There has never been a video game with a finer library of licensed music than Grand Theft Auto. I was up against a formidable foe; Drax was down, Rocket was irritated, and Groot was, well, Groot; things were looking bleak. I convened a meeting, which I dubbed a Huddle. The Guardians huddled together. I listened to their problems and responded with my most energizing reaction. It was a flop. What was the soundtrack for the remainder of the fight after the Huddle dispersed? Rick Astley’s “Never Gonna Give You Up” Yes, I was still rick rolled in 2021. Later, I was kicking little bugs about a battle as Bonnie Tyler was blasting out, and I was grooving out to Def Leppard at another moment. I’m sure it wasn’t cheap, but the game’s music is an excellent accompaniment to both the plot and the action sequences.


The game is fairly linear at parts, but not in a bad manner. You visit a variety of worlds, including Lady Hellbender and her army of monsters, and you travel frigid wastelands in pursuit of a very special alien dragon-like beast. The surroundings, despite the linear design’s simplicity, are magnificent in spots.

Missions are simple and uncomplicated, and you may uncover hidden passages and secret routes to collect crafting materials and clothes. Crafting is fairly simple, consisting of little more than unlocking additional powers for Star-Lords weapons. All of the outfits, which may be changed at any time throughout the game, are accessible for free just by exploring. It’s odd that I have to spell that out, but that’s the state of the business today.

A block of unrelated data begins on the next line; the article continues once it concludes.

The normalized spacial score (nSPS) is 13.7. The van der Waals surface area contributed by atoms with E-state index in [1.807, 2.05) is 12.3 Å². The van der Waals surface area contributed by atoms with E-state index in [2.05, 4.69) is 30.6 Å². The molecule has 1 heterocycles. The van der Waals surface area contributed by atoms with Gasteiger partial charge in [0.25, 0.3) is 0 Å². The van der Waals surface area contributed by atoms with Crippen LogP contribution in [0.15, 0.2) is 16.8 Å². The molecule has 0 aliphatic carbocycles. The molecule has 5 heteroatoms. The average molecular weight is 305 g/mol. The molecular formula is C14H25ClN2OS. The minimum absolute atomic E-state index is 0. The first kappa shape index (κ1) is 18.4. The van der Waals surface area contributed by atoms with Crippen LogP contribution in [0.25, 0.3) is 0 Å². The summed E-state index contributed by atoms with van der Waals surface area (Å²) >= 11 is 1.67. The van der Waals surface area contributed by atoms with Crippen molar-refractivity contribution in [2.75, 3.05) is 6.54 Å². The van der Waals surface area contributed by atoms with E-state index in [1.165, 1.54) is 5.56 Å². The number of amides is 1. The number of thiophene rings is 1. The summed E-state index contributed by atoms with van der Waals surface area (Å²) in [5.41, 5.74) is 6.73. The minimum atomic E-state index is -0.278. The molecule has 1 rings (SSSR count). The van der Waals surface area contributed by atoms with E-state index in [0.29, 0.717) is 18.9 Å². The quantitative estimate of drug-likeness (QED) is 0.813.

Marvel’s Guardians of the Galaxy is what happens when you give a dedicated team of filmmakers complete creative control over such wonderful source material. Each of the Guardians is an excellently spoken and wonderfully written portrayal of who they are. Even the supporting cast, including Lipless, Lady Hellbender, and this bizarre space Llama, were memorable and well-acted.

Marvel’s Guardians of the Galaxy is an incredible game that is undoubtedly the finest of the year so far. The only thing that disappointed me was… Lipless is in short supply.

The PlayStation 5 was used for this review of Marvel’s Guardians of the Galaxy. The publisher gave me a digital code to use.


CaptainCamper’s Game Reviews were published on October 25, 2021.

Even now, suggesting that Marvel’s Guardians of the Galaxy follows the old-school approach to game creation seems weird. It’s a narrative-driven single-player game. It’s just a good ol’ fashioned game, and a bloody fantastic one at that. There are no microtransactions, no shop, no pointless multiplayer component slapped on, no game as a service; it’s just a good ol’ fashioned game, and a bloody incredible one at that.


CaptainCamper’s Game Reviews were published on October 22, 2021.

We’d like to believe our dogs are going to a better place when they leave us for the rainbow bridge. Purple Tree, on the other hand, has something considerably more bleak in mind for these furry friends with their new sports game Pets No More. Should pets be brought back to life for some arcade fun, or should this game be retired?


CaptainCamper’s Game Reviews were published on October 18, 2021.

Lost Machine Games’ TechBeat Heart is ready to combine synthwave stylings with over-the-top action, combining shmup action with roguelike aspects. Should players immerse themselves in this partnership, or is it attempting to be all things to all people?


CaptainCamper’s Game Reviews were published on October 16, 2021.

CyberConnect 2 and SEGA’s Demon Slayer -Kimetsu no Yaiba- The Hinokami Chronicles appear to be a dime a dozen these days; does it stand out above the clamor, or is it just another anime cash-in? Check out our review to learn more.

Related Tags

  • guardian of the galaxy cast
  • guardians of the galaxy song
  • ronin guardian of the galaxy